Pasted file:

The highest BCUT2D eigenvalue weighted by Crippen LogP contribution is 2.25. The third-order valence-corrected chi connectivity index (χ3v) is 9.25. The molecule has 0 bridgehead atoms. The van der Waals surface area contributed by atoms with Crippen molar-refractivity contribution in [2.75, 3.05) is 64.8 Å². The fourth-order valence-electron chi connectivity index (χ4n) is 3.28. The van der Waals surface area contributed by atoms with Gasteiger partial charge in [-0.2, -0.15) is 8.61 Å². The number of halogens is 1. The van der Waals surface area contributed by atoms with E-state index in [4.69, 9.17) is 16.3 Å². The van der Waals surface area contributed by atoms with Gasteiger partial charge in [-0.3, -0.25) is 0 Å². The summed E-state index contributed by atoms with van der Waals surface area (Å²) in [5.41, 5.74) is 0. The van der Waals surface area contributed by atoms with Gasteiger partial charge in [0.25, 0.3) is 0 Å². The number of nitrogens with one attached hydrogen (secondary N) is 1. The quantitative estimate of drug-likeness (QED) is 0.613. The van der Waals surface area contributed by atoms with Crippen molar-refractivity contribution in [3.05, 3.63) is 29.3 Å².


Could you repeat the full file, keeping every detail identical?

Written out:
The highest BCUT2D eigenvalue weighted by Crippen LogP contribution is 2.25. The third-order valence-corrected chi connectivity index (χ3v) is 9.25. The molecule has 0 bridgehead atoms. The van der Waals surface area contributed by atoms with Crippen molar-refractivity contribution in [2.75, 3.05) is 64.8 Å². The fourth-order valence-electron chi connectivity index (χ4n) is 3.28. The van der Waals surface area contributed by atoms with Gasteiger partial charge in [-0.2, -0.15) is 8.61 Å². The number of halogens is 1. The van der Waals surface area contributed by atoms with E-state index in [4.69, 9.17) is 16.3 Å². The van der Waals surface area contributed by atoms with Gasteiger partial charge in [-0.3, -0.25) is 0 Å². The summed E-state index contributed by atoms with van der Waals surface area (Å²) in [5.41, 5.74) is 0. The van der Waals surface area contributed by atoms with Gasteiger partial charge in [0.25, 0.3) is 0 Å². The number of nitrogens with one attached hydrogen (secondary N) is 1. The quantitative estimate of drug-likeness (QED) is 0.613. The van der Waals surface area contributed by atoms with Crippen molar-refractivity contribution in [3.05, 3.63) is 29.3 Å².